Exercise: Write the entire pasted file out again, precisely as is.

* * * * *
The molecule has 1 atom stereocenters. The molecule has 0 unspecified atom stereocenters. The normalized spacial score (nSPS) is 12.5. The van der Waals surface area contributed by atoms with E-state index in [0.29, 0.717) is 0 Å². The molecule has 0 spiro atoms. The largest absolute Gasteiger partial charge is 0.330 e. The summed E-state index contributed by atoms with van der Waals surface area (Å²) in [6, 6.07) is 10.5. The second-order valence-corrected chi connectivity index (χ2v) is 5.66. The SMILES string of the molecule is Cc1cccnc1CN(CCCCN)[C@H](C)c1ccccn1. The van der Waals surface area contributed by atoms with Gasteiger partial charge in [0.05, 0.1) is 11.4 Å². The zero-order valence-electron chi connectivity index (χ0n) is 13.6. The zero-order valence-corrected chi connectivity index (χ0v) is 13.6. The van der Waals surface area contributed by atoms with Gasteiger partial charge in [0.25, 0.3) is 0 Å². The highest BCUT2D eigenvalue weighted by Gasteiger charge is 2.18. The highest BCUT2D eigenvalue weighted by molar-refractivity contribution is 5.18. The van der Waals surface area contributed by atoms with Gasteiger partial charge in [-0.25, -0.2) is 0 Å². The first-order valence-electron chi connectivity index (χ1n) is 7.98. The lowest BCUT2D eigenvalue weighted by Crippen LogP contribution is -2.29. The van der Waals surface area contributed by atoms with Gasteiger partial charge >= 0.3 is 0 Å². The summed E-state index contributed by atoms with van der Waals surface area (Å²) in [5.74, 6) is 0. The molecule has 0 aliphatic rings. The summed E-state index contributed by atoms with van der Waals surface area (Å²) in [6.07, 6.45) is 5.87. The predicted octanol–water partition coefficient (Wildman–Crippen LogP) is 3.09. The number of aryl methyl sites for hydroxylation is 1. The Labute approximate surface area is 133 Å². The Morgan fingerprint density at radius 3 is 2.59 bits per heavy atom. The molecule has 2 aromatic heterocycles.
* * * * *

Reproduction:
The molecule has 1 atom stereocenters. The molecule has 0 unspecified atom stereocenters. The normalized spacial score (nSPS) is 12.5. The van der Waals surface area contributed by atoms with E-state index in [0.29, 0.717) is 0 Å². The molecule has 0 spiro atoms. The largest absolute Gasteiger partial charge is 0.330 e. The summed E-state index contributed by atoms with van der Waals surface area (Å²) in [6, 6.07) is 10.5. The second-order valence-corrected chi connectivity index (χ2v) is 5.66. The SMILES string of the molecule is Cc1cccnc1CN(CCCCN)[C@H](C)c1ccccn1. The van der Waals surface area contributed by atoms with Gasteiger partial charge in [0.05, 0.1) is 11.4 Å². The zero-order valence-electron chi connectivity index (χ0n) is 13.6. The zero-order valence-corrected chi connectivity index (χ0v) is 13.6. The van der Waals surface area contributed by atoms with Gasteiger partial charge in [0.25, 0.3) is 0 Å². The highest BCUT2D eigenvalue weighted by Gasteiger charge is 2.18. The highest BCUT2D eigenvalue weighted by molar-refractivity contribution is 5.18. The van der Waals surface area contributed by atoms with Gasteiger partial charge in [-0.25, -0.2) is 0 Å². The first-order valence-electron chi connectivity index (χ1n) is 7.98. The lowest BCUT2D eigenvalue weighted by Crippen LogP contribution is -2.29. The van der Waals surface area contributed by atoms with Gasteiger partial charge >= 0.3 is 0 Å². The summed E-state index contributed by atoms with van der Waals surface area (Å²) in [5.74, 6) is 0. The molecule has 0 aliphatic rings. The summed E-state index contributed by atoms with van der Waals surface area (Å²) in [6.07, 6.45) is 5.87. The predicted octanol–water partition coefficient (Wildman–Crippen LogP) is 3.09. The number of aryl methyl sites for hydroxylation is 1. The Labute approximate surface area is 133 Å². The Morgan fingerprint density at radius 3 is 2.59 bits per heavy atom. The molecule has 2 aromatic heterocycles.